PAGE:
Samad Behrangi was born in the Cherendab district of Tabriz, Azerbaijan province. He received his early education in Tabriz and graduated in 1957. That same year, he began teaching at schools in the Azar Shahr district, about 50 kilometers southwest of Tabriz, for eleven years.
Samad was fascinated by Azerbaijani folk tales, and his first book, published in 1965, was a collection of several of these tales that he had translated into Persian. This work attracted the attention of literary circles in Tehran. The subsequent publication of an essay on educational problems, several original children’s stories that deal realistically with social issues, and a second volume of Azerbaijani folk tales consolidated their reputation among the new generation of writers.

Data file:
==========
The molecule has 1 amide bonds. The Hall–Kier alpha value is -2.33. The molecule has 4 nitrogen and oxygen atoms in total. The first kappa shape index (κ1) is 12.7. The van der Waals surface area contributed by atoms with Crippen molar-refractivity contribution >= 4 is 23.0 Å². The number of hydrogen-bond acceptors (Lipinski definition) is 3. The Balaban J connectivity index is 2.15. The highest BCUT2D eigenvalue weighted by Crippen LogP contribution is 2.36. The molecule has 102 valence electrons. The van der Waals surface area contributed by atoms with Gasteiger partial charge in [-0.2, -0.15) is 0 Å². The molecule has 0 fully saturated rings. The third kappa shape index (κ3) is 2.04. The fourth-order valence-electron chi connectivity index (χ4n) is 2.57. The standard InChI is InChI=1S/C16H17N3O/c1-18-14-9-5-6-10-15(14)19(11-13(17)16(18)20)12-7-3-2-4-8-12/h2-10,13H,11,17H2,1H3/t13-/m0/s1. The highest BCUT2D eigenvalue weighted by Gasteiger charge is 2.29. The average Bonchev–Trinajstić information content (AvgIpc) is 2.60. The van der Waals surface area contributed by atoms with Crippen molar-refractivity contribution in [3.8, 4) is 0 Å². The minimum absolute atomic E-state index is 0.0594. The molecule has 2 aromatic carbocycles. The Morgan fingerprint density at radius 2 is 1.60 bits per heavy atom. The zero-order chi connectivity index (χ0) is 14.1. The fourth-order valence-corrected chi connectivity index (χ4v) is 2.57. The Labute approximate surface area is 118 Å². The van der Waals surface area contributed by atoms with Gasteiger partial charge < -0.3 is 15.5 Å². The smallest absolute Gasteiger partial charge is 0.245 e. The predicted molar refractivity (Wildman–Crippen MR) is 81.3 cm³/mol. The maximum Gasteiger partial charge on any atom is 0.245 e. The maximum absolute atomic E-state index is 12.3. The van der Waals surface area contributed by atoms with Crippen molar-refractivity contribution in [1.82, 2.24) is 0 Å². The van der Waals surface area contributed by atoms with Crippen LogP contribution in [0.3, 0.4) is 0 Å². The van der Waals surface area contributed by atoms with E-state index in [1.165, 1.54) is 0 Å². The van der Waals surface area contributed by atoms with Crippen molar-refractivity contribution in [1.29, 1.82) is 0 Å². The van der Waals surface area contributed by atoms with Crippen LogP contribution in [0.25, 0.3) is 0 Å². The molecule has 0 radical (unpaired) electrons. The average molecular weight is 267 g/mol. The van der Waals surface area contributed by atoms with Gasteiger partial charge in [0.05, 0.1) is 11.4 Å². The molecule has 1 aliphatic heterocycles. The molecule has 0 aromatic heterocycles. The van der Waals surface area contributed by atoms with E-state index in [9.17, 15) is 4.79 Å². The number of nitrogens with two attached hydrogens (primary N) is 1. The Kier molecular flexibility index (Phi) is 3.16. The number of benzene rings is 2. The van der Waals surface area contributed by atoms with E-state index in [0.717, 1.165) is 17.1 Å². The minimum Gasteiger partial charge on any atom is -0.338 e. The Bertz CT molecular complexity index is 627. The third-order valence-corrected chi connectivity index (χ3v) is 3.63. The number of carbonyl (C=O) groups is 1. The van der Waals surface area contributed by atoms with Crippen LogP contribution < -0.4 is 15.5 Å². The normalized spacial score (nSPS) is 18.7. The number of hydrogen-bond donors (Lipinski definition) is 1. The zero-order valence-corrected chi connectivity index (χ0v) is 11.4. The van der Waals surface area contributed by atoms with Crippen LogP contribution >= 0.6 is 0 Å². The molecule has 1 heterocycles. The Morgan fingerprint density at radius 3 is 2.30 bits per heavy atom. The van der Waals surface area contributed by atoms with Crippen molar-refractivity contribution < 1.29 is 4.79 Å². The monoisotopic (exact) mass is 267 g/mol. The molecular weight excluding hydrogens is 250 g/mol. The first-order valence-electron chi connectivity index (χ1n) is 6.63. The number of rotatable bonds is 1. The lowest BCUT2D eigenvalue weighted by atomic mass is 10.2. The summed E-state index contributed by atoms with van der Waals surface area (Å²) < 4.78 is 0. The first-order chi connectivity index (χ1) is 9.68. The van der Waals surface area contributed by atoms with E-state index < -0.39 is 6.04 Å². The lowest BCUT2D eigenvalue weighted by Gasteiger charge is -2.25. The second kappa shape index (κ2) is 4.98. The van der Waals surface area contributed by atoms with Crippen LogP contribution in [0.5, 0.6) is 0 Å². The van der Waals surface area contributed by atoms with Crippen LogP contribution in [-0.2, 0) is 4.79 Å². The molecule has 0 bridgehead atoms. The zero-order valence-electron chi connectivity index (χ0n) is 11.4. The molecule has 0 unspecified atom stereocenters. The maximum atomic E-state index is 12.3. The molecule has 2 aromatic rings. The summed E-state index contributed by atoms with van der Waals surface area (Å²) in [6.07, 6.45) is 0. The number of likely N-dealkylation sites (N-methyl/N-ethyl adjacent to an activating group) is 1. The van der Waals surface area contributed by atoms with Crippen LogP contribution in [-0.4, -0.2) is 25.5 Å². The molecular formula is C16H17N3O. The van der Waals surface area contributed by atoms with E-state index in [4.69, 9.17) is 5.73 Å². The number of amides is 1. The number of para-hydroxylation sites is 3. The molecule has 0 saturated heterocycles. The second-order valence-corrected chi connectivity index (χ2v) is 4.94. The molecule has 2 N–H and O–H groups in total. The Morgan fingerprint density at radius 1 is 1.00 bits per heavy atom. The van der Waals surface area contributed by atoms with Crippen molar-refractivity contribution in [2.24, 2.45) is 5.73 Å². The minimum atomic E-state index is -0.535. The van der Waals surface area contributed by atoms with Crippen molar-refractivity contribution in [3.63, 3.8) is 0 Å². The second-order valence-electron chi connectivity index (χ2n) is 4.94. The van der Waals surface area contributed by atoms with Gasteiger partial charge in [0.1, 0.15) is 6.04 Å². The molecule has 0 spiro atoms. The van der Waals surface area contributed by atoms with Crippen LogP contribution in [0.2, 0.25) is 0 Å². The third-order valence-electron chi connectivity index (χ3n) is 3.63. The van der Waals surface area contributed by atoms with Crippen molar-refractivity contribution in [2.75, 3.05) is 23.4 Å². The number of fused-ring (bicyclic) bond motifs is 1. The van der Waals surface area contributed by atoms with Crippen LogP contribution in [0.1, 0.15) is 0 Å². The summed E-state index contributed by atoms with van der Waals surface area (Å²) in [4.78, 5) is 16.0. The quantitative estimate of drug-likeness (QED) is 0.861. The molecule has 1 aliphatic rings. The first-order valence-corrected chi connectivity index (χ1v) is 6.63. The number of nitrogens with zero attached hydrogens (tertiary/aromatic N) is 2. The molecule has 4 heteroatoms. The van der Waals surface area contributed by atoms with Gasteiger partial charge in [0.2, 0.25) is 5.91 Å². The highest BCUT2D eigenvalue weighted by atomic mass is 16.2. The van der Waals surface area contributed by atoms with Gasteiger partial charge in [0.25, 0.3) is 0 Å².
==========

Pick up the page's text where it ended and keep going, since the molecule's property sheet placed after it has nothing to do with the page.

He was only 29 years old when he drowned in the Araxes River in September 1968. The general opinion is that the Shah’s internal security service was responsible for the accident. At that time, his children’s stories, including “Mahi-e Siah Kuchulu” (The Little Black Fish), his most famous work, were in press and published posthumously. Later, in 1969, “24 Sa’at Dar Khab Va Bidary” (24 Hours Without Rest) and “Yek Hulu, Yek Hezar Hulu” (One Peach, One Thousand Peaches) were published.
He took a critical approach to the content of textbooks and the control methodology of state-sponsored curricula. He considers the entire education system to be outdated and alien to Iranian children, especially those in rural areas.
Samad Behrangi’s popularity continued after the 1979 Iranian revolution. His individual stories, often illustrated by renowned artists, appeared regularly in the 1980s and 1990s. Behrangi’s stories and folk tales have also been translated into Azeri.
“Death can easily hit me. But while I can, I’ll avoid it. It is clear that one day I will be in front of her. The important thing is what trace my life and my death will leave in the lives of others…”
(Of the little black fish)